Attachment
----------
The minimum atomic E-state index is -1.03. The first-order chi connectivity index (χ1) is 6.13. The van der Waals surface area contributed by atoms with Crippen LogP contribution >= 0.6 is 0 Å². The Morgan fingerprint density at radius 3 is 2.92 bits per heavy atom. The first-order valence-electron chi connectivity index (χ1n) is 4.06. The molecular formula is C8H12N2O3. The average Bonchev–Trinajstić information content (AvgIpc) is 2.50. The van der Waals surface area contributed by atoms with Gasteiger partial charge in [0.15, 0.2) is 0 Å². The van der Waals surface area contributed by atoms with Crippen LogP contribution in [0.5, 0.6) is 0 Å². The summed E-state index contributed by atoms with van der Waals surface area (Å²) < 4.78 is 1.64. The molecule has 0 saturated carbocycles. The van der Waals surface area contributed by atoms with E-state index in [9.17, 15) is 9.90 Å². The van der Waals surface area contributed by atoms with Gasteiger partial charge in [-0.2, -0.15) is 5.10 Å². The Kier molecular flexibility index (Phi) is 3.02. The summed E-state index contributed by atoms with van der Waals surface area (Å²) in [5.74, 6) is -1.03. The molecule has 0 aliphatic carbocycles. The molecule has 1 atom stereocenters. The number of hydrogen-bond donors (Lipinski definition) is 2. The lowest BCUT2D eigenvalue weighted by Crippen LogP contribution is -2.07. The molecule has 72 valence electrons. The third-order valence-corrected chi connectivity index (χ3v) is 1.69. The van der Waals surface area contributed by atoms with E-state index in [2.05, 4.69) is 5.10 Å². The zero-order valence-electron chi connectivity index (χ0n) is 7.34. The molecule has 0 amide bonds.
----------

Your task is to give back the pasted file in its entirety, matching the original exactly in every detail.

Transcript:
The minimum atomic E-state index is -1.03. The first-order chi connectivity index (χ1) is 6.13. The van der Waals surface area contributed by atoms with Crippen LogP contribution >= 0.6 is 0 Å². The Morgan fingerprint density at radius 3 is 2.92 bits per heavy atom. The first-order valence-electron chi connectivity index (χ1n) is 4.06. The molecular formula is C8H12N2O3. The average Bonchev–Trinajstić information content (AvgIpc) is 2.50. The van der Waals surface area contributed by atoms with Gasteiger partial charge in [0.15, 0.2) is 0 Å². The van der Waals surface area contributed by atoms with Crippen LogP contribution in [0.5, 0.6) is 0 Å². The summed E-state index contributed by atoms with van der Waals surface area (Å²) < 4.78 is 1.64. The molecule has 0 saturated carbocycles. The van der Waals surface area contributed by atoms with E-state index in [9.17, 15) is 9.90 Å². The van der Waals surface area contributed by atoms with Gasteiger partial charge in [-0.2, -0.15) is 5.10 Å². The Kier molecular flexibility index (Phi) is 3.02. The summed E-state index contributed by atoms with van der Waals surface area (Å²) in [5.74, 6) is -1.03. The molecule has 0 aliphatic carbocycles. The molecule has 1 atom stereocenters. The number of hydrogen-bond donors (Lipinski definition) is 2. The lowest BCUT2D eigenvalue weighted by Crippen LogP contribution is -2.07. The molecule has 72 valence electrons. The third-order valence-corrected chi connectivity index (χ3v) is 1.69. The van der Waals surface area contributed by atoms with E-state index in [2.05, 4.69) is 5.10 Å². The zero-order valence-electron chi connectivity index (χ0n) is 7.34. The molecule has 0 amide bonds.